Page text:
I would imagine the Observer is right; I wouldn’t have been too pleased if (at the fourth term of a political party, with millions of pounds spent on a campaign, with colleagues who believe they have the right of inheritance) I was in that party which is now having to choose main losers of the election to do a deal with. Nor will many, many voters be pleased to think they got shot of a Tory by voting Lib-Dem only to get a Tory back. Makes a mockery of voting, and then there will be complaints that the turn-out is low next time.

  43. Jean-Paul 9 May 2010, 3:09am

    Why waste time and money; let’s have another election right now!

    Why haven’t we heard from QE2?

  44. Jock S. Trap 9 May 2010, 6:35am

    Officially you won’t hear from QE2. She can only get involved if no party forms a Government. Then through he many secretaries she has to invited one leader and asked them to form a government.

    Technically if Gordon Brown decides to act to form a minority Government he can actually bypass asking the Queens permission being that he is still, all be it ‘acting’ Prime Minister. He would only go to Her Mag if, or rather, when he has to resign.

    I hope a Lib-Tory government can be formed. I think it’s clear that Labour need to go and re-group. It’s Gordon Brown I think people Don’t want and that is another issue they need to sort out. The last thing we need now of all times is more uncertainity. We need stability.

  45. A memo written by William Hague has been leaked. It reveals the Tory’s true colours and shows us all now, once and for all, that Call-Me-Dave has been nothing but window-dressing, a detestable lie. The Tories have an agenda which is in line with Philippa Stroud being Head of their Centre for Social Justice.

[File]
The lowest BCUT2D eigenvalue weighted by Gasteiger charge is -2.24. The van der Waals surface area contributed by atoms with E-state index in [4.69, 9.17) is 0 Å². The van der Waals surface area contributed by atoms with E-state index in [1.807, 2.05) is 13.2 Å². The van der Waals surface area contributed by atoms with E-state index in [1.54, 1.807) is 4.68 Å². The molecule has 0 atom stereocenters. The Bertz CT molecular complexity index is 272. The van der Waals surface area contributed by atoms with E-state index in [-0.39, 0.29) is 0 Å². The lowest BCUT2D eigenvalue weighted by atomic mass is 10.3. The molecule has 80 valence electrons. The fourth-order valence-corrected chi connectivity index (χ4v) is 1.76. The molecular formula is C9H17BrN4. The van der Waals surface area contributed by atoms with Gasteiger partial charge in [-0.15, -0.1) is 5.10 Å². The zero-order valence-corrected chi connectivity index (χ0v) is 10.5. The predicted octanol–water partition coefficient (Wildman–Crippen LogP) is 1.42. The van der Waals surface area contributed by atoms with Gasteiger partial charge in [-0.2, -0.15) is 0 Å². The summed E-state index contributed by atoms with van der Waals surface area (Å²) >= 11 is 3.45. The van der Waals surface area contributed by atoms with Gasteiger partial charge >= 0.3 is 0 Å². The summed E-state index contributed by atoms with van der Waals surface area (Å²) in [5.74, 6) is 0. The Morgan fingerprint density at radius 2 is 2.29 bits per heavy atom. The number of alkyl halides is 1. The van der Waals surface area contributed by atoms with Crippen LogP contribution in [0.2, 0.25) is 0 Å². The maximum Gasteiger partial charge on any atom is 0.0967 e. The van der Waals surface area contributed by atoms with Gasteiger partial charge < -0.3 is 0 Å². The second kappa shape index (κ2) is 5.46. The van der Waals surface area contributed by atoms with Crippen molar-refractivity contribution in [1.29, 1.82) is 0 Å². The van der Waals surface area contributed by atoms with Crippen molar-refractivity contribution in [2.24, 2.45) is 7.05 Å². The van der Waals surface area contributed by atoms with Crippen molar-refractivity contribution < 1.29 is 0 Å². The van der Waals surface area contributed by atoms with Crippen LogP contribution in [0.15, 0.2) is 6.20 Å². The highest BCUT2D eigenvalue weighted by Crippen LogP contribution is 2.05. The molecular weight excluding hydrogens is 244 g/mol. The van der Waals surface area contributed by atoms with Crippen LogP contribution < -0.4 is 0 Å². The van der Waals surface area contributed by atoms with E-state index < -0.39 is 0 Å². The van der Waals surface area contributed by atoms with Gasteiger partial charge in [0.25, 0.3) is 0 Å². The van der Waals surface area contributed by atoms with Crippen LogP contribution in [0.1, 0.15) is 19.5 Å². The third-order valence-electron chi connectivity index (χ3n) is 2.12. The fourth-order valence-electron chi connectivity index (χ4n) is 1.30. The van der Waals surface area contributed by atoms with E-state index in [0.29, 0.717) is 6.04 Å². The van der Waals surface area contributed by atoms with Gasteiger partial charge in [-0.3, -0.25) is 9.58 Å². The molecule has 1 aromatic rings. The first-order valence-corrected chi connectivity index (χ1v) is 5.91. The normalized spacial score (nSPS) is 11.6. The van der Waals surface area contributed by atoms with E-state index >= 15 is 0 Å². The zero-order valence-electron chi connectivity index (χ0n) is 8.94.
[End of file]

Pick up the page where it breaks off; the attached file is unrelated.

Read:

    “we are committed to returning powers from the European level to the UK in three key areas – the Charter of Fundamental Rights, criminal justice, and social and employment legislation.”

    See the whole article at the link below and notice how the arrogant Hague fully expects to be the new Foreign Minister on Monday and has taken it for granted that Call-Me-Dave will be Prime Minister.

    Here is the proof then. Hague has spelt it out. The Tories intend in the coming weeks to withdraw the UK from all EU regulation regarding the Charter of Fundamental Rights, criminal justice, and social and employment legislation.

    That’s the rights of all we non-religionists and LGBTs down the drain.

    That’s back to church on Sunday for Britain.

    That’s all sorts of businesses granted the right to slam the door in the faces of LGBTs.

    Source:
    http://www.guardian.co.uk/politics/2010/may/09/tory-eurosceptic-letter-william-hague

    PLEASE COPY OF THE ABOVE AND EMAIL IT TO EVERYONE YOU KNOW.

    WE MUST MAKE SUCH A CLAMOUR ABOUT THIS THAT THE LIB-DEMS IMMEDIATELY DITCH ANY NOTIONS OF FORMING A COALITION WITH THE NASTY PARTY.

  46. When the new election comes along ,which probably won’t be that long away, whether it’s libdem-con or libdem-lab plus any old party that’s willing to tag along with them to get any majority, then I sincerely hope that lab improve on their gay manifesto and be a little bit bolder in what they are offerring us. Gay marriage is numero uno and if you didn’t notice their support in the gay community remained unchaged, they didn’t gain any further support from us, we went for the greens and lib dems…. if they want my gay vote labour , they need to start promising more radical ideas like gay marrigae otherwise like the’ve conned us with Irag and the econnomy we won’t believe them that they are the gay friendly party…….

  47. that’s terrible Eddy and it shows how the tories are still homophobes

  48. Chester, I believe, that the Tories have been privately saying to each other something like: